Driving under the influence of drugs or alcohol
It’s not only illegal to drive under the influence but also very dangerous for you and other road users. Drugs and alcohol can slow down your reaction time, increasing your overall stopping distance as you react later than you should.
Distractions in the car
There are lots of things that can distract while behind the wheel, we’re only human, but it’s so important you try to remove or avoid these when driving. Here are a few examples of distractions that can increase your stopping distance, as you react later than you perhaps normally would:
- Mobile phones - Using your phone is illegal while driving. Even a hands-free call can cause a distraction and if you’re using the phone for directions this will take away some of your attention from the road.
- Radio - Tuning to a new station or changing a CD can cause a distraction and in turn impact stopping distances.
- Heating - Playing around with the heat and ventilation takes your attention away from what’s happening on the road.
- Children in the car - Kids can cause distractions in the back seat, whether they’re fighting, crying or have had an accident. Try to pull over if the kids are causing a distraction and resolve this before driving again.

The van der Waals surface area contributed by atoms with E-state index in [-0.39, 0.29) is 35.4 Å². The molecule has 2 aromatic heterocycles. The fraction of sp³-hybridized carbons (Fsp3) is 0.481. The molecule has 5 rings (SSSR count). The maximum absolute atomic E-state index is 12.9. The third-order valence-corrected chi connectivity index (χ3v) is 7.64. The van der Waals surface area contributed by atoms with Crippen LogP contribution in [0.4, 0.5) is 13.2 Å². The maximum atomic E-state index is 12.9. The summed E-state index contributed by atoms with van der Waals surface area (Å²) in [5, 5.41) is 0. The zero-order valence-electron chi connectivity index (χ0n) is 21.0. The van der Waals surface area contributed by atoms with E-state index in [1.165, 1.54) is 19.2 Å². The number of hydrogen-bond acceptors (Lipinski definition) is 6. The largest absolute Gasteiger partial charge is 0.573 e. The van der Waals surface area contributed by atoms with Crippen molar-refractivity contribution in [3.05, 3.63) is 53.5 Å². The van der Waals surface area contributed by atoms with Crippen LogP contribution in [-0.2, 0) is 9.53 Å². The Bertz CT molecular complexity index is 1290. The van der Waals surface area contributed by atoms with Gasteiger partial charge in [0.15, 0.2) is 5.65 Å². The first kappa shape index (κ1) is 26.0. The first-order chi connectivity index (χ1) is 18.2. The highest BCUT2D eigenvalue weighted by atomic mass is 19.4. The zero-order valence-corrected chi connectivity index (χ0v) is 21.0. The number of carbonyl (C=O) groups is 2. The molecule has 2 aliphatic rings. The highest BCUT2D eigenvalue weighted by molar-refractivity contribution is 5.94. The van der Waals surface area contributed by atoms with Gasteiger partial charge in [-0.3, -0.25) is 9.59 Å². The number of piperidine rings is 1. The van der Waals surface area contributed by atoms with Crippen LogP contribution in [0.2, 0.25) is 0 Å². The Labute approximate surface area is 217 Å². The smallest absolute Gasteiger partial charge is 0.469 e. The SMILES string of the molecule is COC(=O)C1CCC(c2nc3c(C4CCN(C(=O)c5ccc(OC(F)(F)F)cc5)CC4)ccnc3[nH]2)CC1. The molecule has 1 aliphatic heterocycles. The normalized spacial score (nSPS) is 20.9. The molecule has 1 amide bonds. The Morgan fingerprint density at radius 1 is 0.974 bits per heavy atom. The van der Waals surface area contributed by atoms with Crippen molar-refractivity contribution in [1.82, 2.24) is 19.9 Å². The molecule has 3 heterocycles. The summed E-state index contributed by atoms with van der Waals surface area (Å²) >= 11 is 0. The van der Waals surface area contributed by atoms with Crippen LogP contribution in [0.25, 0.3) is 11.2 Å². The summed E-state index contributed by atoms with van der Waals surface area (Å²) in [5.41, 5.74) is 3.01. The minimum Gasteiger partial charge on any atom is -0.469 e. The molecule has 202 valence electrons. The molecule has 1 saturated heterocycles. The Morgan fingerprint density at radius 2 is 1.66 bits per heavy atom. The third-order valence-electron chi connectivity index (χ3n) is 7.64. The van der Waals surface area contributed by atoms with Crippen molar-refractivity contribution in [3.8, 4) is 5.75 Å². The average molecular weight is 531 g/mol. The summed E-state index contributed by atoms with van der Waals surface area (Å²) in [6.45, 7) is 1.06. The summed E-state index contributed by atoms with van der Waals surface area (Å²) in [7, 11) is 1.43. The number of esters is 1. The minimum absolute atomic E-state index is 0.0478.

- Sat navs - Great for getting you from A to B but distracting if you need to look at the map or have taken a wrong turn.
- Pets in the car - Whether you’re off to the vets or taking them somewhere for a walk, a pet can be a major distraction. Keep them safe by placing them in a comfortable carry crate, strapped in with a pet-friendly harness or in the boot with an appropriate cage installed to ensure they can’t climb over onto the backseat.
- Passengers - People can be a major distraction if they take away your attention from the road. Make sure your passengers aren’t distracting you, even if it means asking them to be a little quieter.